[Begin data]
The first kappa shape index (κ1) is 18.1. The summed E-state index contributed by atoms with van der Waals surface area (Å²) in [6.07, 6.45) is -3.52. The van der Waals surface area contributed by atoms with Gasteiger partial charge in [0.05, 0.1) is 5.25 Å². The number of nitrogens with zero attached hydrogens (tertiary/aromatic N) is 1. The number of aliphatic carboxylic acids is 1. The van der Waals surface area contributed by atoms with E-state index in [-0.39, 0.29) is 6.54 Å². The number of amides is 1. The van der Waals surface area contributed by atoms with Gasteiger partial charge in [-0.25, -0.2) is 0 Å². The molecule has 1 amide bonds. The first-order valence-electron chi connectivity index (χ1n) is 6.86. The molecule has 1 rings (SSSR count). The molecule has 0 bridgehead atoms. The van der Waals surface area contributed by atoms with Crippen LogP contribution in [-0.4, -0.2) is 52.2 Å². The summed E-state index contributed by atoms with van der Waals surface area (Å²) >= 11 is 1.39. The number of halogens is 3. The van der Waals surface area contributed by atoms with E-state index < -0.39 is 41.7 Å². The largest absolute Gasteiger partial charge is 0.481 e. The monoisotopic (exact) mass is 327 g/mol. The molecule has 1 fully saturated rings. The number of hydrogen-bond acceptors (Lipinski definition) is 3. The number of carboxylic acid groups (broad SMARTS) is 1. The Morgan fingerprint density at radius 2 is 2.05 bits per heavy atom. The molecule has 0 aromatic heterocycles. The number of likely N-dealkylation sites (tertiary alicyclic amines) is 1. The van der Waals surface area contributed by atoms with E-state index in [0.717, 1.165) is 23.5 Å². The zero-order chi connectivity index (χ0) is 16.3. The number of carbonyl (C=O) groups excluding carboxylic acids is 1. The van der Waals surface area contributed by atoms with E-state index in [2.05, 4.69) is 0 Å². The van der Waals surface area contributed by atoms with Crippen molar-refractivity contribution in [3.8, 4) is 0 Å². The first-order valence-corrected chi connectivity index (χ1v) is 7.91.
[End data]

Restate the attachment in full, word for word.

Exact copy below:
The first kappa shape index (κ1) is 18.1. The summed E-state index contributed by atoms with van der Waals surface area (Å²) in [6.07, 6.45) is -3.52. The van der Waals surface area contributed by atoms with Gasteiger partial charge in [0.05, 0.1) is 5.25 Å². The number of nitrogens with zero attached hydrogens (tertiary/aromatic N) is 1. The number of aliphatic carboxylic acids is 1. The van der Waals surface area contributed by atoms with E-state index in [-0.39, 0.29) is 6.54 Å². The number of amides is 1. The van der Waals surface area contributed by atoms with Gasteiger partial charge in [-0.25, -0.2) is 0 Å². The molecule has 1 amide bonds. The first-order valence-electron chi connectivity index (χ1n) is 6.86. The molecule has 1 rings (SSSR count). The molecule has 0 bridgehead atoms. The van der Waals surface area contributed by atoms with Crippen LogP contribution in [-0.4, -0.2) is 52.2 Å². The summed E-state index contributed by atoms with van der Waals surface area (Å²) >= 11 is 1.39. The number of halogens is 3. The van der Waals surface area contributed by atoms with E-state index < -0.39 is 41.7 Å². The largest absolute Gasteiger partial charge is 0.481 e. The monoisotopic (exact) mass is 327 g/mol. The molecule has 1 fully saturated rings. The number of hydrogen-bond acceptors (Lipinski definition) is 3. The number of carboxylic acid groups (broad SMARTS) is 1. The Morgan fingerprint density at radius 2 is 2.05 bits per heavy atom. The molecule has 0 aromatic heterocycles. The number of likely N-dealkylation sites (tertiary alicyclic amines) is 1. The van der Waals surface area contributed by atoms with E-state index in [0.717, 1.165) is 23.5 Å². The zero-order chi connectivity index (χ0) is 16.3. The number of carbonyl (C=O) groups excluding carboxylic acids is 1. The van der Waals surface area contributed by atoms with E-state index in [2.05, 4.69) is 0 Å². The van der Waals surface area contributed by atoms with Crippen molar-refractivity contribution in [3.8, 4) is 0 Å². The first-order valence-corrected chi connectivity index (χ1v) is 7.91.